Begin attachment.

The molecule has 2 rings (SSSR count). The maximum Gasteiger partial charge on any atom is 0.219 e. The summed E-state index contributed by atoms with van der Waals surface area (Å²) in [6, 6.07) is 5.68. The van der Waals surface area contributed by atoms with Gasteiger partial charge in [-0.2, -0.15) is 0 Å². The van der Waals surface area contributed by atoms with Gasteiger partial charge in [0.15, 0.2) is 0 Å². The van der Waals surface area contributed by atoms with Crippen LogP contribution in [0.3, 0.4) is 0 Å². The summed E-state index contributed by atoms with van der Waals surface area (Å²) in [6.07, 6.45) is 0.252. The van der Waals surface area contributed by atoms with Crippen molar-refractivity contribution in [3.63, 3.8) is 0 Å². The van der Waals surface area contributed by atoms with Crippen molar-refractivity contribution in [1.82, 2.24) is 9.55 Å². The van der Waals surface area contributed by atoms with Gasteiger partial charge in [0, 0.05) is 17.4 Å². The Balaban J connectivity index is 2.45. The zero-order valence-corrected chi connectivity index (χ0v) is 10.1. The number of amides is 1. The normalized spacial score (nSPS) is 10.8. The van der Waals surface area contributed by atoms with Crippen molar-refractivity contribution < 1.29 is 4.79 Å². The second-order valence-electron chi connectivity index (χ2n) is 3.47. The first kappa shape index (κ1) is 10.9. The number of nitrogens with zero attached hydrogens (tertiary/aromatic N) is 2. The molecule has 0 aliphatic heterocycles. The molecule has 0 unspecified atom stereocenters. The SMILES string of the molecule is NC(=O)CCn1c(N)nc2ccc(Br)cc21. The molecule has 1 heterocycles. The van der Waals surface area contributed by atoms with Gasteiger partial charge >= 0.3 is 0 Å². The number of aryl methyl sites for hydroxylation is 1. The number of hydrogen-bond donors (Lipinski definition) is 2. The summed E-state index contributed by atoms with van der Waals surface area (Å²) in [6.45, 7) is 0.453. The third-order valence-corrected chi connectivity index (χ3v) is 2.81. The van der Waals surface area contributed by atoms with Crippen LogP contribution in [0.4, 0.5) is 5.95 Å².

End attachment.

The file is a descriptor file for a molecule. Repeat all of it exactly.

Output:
The molecule has 2 rings (SSSR count). The maximum Gasteiger partial charge on any atom is 0.219 e. The summed E-state index contributed by atoms with van der Waals surface area (Å²) in [6, 6.07) is 5.68. The van der Waals surface area contributed by atoms with Gasteiger partial charge in [-0.2, -0.15) is 0 Å². The van der Waals surface area contributed by atoms with Gasteiger partial charge in [0.15, 0.2) is 0 Å². The van der Waals surface area contributed by atoms with Crippen LogP contribution in [0.3, 0.4) is 0 Å². The summed E-state index contributed by atoms with van der Waals surface area (Å²) in [6.07, 6.45) is 0.252. The van der Waals surface area contributed by atoms with Crippen molar-refractivity contribution in [3.63, 3.8) is 0 Å². The van der Waals surface area contributed by atoms with Crippen molar-refractivity contribution in [1.82, 2.24) is 9.55 Å². The van der Waals surface area contributed by atoms with Gasteiger partial charge in [0, 0.05) is 17.4 Å². The Balaban J connectivity index is 2.45. The zero-order valence-corrected chi connectivity index (χ0v) is 10.1. The number of amides is 1. The normalized spacial score (nSPS) is 10.8. The van der Waals surface area contributed by atoms with Crippen molar-refractivity contribution < 1.29 is 4.79 Å². The second-order valence-electron chi connectivity index (χ2n) is 3.47. The first kappa shape index (κ1) is 10.9. The number of nitrogens with zero attached hydrogens (tertiary/aromatic N) is 2. The molecule has 0 aliphatic heterocycles. The molecule has 0 unspecified atom stereocenters. The SMILES string of the molecule is NC(=O)CCn1c(N)nc2ccc(Br)cc21. The molecule has 1 heterocycles. The van der Waals surface area contributed by atoms with Gasteiger partial charge >= 0.3 is 0 Å². The number of aryl methyl sites for hydroxylation is 1. The number of hydrogen-bond donors (Lipinski definition) is 2. The summed E-state index contributed by atoms with van der Waals surface area (Å²) in [6.45, 7) is 0.453. The third-order valence-corrected chi connectivity index (χ3v) is 2.81. The van der Waals surface area contributed by atoms with Crippen LogP contribution in [0.4, 0.5) is 5.95 Å².